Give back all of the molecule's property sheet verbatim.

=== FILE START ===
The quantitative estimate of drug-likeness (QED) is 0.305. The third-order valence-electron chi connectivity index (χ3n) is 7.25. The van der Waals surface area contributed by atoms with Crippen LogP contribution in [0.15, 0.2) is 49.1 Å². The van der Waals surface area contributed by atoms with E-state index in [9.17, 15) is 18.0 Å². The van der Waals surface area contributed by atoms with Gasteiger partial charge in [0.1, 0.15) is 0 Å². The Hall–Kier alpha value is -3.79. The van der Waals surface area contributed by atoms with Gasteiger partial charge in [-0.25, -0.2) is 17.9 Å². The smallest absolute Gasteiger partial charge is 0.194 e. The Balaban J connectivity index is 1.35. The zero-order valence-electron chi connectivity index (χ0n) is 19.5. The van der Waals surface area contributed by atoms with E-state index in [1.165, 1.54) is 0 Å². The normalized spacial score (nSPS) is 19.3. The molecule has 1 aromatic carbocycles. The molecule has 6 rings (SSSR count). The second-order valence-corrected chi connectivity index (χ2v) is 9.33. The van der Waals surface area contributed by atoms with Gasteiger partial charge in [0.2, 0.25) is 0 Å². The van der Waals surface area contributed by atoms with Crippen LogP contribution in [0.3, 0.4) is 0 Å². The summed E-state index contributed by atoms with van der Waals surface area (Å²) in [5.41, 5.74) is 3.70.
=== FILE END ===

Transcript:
The quantitative estimate of drug-likeness (QED) is 0.305. The third-order valence-electron chi connectivity index (χ3n) is 7.25. The van der Waals surface area contributed by atoms with Crippen LogP contribution in [0.15, 0.2) is 49.1 Å². The van der Waals surface area contributed by atoms with E-state index in [9.17, 15) is 18.0 Å². The van der Waals surface area contributed by atoms with Gasteiger partial charge in [0.1, 0.15) is 0 Å². The Hall–Kier alpha value is -3.79. The van der Waals surface area contributed by atoms with Gasteiger partial charge in [-0.25, -0.2) is 17.9 Å². The smallest absolute Gasteiger partial charge is 0.194 e. The Balaban J connectivity index is 1.35. The zero-order valence-electron chi connectivity index (χ0n) is 19.5. The van der Waals surface area contributed by atoms with E-state index in [1.165, 1.54) is 0 Å². The normalized spacial score (nSPS) is 19.3. The molecule has 1 aromatic carbocycles. The molecule has 6 rings (SSSR count). The second-order valence-corrected chi connectivity index (χ2v) is 9.33. The van der Waals surface area contributed by atoms with Gasteiger partial charge in [0.2, 0.25) is 0 Å². The van der Waals surface area contributed by atoms with Crippen LogP contribution in [0.3, 0.4) is 0 Å². The summed E-state index contributed by atoms with van der Waals surface area (Å²) in [5.41, 5.74) is 3.70.